These new results confirm the trend we noted in last year’s report: Indiana manufacturing has made significant financial and operational improvements while rebounding from the recession. Raw materials, work-in-process and finished-goods inventories are under control; suppliers and accounts receivables are being paid on a timely basis; and a host of operational performance measures, from customer satisfaction to product quality, have noticeably improved. Indeed, Indiana manufacturing is on a path that could see it grow in terms of employment and economic output to levels not seen in more than a decade.

Also view this corresponding infographic.

U.S. Jobs Growth Hits Wall

Tough to sugarcoat this, so I won’t. Here’s an article on jobs growth in the United States and it’s not super encouraging. And according to Erick Erickson of RedState.com, this is the first time the U.S. economy has created net zero jobs since World War II. Will be interesting to see what President Obama says when he addresses Congress next Thursday.

U.S. employment growth ground to a halt in August as sagging confidence discouraged already skittish businesses from hiring, keeping pressure on the Federal Reserve to provide more stimulus to aid the economy.

Nonfarm payrolls were unchanged, the Labor Department said on Friday, the weakest reading since September. Economists had expected a gain of 75,000 jobs. The report underscored the frail economy and kept fears of a recession on investors’ radar.

"The economy is slowly grinding to a halt. The problem, however, on the policy side is that I wonder whether the numbers are truly weak enough to galvanize a political response," said Steve Blitz, senior economist at ITG in New York.

U.S. stock index futures extended losses on the data, while Treasury debt prices rose. The dollar extended losses against the Swiss franc, but rose against the euro.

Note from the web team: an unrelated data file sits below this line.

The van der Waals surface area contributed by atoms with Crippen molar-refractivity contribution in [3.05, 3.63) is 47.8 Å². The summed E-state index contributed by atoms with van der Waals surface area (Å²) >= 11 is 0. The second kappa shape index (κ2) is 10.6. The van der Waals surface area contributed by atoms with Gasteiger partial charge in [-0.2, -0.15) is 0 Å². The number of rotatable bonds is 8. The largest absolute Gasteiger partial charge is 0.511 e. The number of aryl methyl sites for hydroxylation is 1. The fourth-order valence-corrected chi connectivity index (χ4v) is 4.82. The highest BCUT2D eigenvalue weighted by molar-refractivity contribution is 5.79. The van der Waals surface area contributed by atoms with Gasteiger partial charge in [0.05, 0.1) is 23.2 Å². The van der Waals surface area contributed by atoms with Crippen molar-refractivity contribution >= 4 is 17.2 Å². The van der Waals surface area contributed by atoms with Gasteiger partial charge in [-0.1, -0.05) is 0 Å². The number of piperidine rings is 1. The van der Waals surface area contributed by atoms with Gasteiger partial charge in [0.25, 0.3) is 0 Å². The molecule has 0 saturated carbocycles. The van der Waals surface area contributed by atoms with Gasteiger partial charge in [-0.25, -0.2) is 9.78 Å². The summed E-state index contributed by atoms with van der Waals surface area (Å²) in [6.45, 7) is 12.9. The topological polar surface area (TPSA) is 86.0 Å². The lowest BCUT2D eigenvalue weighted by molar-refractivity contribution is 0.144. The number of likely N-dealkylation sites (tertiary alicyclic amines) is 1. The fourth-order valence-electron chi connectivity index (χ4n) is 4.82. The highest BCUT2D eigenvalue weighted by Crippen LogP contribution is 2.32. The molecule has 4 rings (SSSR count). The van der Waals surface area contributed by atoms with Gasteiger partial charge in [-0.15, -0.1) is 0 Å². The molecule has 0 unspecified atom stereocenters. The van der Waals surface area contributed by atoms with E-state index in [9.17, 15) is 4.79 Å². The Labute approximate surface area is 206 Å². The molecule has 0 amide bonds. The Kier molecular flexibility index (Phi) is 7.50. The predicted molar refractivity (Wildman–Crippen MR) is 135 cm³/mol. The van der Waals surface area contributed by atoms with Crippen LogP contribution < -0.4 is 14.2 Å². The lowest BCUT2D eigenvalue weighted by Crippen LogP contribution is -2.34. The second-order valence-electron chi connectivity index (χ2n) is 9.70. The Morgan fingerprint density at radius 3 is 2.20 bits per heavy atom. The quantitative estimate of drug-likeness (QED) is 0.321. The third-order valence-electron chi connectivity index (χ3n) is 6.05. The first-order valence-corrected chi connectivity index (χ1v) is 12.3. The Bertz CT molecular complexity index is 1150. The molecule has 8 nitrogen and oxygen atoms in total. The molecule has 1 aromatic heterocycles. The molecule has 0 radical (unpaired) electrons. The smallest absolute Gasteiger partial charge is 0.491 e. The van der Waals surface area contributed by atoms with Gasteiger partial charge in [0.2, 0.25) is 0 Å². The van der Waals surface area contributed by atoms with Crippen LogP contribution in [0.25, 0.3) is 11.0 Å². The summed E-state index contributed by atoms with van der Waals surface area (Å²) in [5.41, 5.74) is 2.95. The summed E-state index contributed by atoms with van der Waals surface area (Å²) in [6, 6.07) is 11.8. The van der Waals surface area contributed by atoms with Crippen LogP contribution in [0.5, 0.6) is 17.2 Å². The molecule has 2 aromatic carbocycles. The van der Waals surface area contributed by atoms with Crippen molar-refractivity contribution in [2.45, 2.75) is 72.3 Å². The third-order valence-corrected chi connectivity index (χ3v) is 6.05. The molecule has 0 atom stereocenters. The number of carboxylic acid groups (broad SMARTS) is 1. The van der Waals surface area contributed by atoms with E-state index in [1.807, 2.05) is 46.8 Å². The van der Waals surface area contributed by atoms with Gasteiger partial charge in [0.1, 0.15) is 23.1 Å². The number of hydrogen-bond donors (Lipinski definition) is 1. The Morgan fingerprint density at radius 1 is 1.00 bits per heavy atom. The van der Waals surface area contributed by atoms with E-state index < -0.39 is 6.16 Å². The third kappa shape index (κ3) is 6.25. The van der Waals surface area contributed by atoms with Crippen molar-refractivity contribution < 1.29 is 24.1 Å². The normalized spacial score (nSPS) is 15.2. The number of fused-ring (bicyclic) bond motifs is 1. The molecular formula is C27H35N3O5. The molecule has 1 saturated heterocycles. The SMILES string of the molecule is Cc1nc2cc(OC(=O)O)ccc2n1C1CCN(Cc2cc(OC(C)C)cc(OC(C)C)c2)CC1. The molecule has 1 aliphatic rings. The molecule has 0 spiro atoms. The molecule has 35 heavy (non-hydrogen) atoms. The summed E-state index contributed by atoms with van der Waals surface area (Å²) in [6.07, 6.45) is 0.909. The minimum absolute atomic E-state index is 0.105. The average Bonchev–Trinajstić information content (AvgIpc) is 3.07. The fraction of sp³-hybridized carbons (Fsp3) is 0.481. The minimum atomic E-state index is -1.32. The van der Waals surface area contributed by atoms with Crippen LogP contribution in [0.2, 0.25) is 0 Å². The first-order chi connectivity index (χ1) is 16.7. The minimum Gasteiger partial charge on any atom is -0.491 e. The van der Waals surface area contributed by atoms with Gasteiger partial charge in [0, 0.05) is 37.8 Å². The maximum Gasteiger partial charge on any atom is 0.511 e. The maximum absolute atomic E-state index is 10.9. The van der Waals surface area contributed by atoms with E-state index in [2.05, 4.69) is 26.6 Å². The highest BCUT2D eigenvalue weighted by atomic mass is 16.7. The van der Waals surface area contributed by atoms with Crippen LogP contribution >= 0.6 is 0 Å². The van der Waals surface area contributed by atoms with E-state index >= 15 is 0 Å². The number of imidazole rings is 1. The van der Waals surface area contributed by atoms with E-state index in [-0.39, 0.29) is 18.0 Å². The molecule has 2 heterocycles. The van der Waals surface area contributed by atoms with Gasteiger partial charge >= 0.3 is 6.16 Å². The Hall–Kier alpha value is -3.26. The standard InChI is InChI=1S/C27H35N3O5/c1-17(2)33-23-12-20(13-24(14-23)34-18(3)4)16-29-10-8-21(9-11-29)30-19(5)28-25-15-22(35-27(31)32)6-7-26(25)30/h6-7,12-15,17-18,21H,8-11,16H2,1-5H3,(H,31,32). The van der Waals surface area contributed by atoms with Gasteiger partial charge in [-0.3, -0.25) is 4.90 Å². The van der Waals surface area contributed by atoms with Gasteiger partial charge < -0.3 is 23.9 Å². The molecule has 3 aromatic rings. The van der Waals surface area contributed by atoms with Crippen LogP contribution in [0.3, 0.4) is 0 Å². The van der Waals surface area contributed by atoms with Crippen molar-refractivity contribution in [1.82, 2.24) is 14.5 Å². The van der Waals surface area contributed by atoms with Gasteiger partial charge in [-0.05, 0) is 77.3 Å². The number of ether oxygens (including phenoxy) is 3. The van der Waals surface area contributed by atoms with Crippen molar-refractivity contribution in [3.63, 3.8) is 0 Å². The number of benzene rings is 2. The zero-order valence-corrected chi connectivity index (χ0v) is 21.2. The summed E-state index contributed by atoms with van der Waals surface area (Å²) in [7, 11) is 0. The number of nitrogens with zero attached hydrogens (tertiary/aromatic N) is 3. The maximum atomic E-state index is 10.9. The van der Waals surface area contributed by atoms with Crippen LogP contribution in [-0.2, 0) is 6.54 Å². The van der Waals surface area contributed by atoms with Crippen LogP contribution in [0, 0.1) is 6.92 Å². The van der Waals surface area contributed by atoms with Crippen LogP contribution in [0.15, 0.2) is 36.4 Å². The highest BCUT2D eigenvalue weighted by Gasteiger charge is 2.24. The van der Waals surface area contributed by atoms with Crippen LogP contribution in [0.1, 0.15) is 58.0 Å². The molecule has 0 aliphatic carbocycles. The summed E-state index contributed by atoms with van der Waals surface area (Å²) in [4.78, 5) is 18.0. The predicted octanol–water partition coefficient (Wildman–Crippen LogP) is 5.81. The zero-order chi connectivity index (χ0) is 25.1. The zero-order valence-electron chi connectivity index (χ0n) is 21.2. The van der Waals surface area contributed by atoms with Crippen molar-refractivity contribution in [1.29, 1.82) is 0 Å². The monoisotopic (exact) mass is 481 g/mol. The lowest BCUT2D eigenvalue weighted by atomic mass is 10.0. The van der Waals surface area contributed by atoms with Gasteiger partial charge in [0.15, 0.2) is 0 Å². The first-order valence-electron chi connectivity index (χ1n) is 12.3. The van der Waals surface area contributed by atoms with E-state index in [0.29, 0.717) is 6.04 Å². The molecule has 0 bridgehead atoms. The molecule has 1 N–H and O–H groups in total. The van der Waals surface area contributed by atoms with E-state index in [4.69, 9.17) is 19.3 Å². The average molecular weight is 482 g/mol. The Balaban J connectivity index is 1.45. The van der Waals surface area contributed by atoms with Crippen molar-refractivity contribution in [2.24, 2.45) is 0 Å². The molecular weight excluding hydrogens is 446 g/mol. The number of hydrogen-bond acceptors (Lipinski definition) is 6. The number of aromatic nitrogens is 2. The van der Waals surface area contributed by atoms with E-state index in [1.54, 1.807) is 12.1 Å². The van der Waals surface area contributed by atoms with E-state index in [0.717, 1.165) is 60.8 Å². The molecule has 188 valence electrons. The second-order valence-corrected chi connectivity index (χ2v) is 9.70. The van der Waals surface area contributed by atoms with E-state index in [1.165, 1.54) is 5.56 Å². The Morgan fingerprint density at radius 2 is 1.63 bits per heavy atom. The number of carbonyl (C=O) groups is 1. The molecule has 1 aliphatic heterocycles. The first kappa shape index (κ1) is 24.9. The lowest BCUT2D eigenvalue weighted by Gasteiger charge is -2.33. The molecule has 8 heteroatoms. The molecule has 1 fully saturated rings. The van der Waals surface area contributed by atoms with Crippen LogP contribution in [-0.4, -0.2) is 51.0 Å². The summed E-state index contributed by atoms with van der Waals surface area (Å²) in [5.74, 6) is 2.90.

Adding to the weak tenor of the report, nonfarm employment for June and July was revised to show 58,000 fewer jobs.

The average workweek dropped to 34.2 hours, the fewest since January, from 34.3 hours. Average hourly earnings fell three cents.

Despite the lack of employment growth, the jobless rate held steady at 9.1 percent. The unemployment rate is derived from a separate survey of households, which showed an increase in employment and a tick up in the labor force participation rate.

A strike by about 45,000 Verizon Communications workers helped push employment in the information services down by 48,000.

An acrimonious political fight over U.S. debt, which culminated in the downgrade of the country’s AAA credit rating from Standard & Poor’s, and a worsening debt crisis in Europe ignited a massive stock market sell-off last month and sent business and consumer confidence tumbling.

With the unemployment rate stuck above 9 percent and confidence collapsing, President Barack Obama is under pressure to come up with ways to spur job creation. The health of the labor market could determine whether he wins a second term in next year’s elections.

Obama will lay out a new jobs plan in a speech to the nation on Thursday.

The weak employment data could strengthen the hand of officials at the U.S. central bank, who were ready at their August meeting to do more to help the sputtering economy.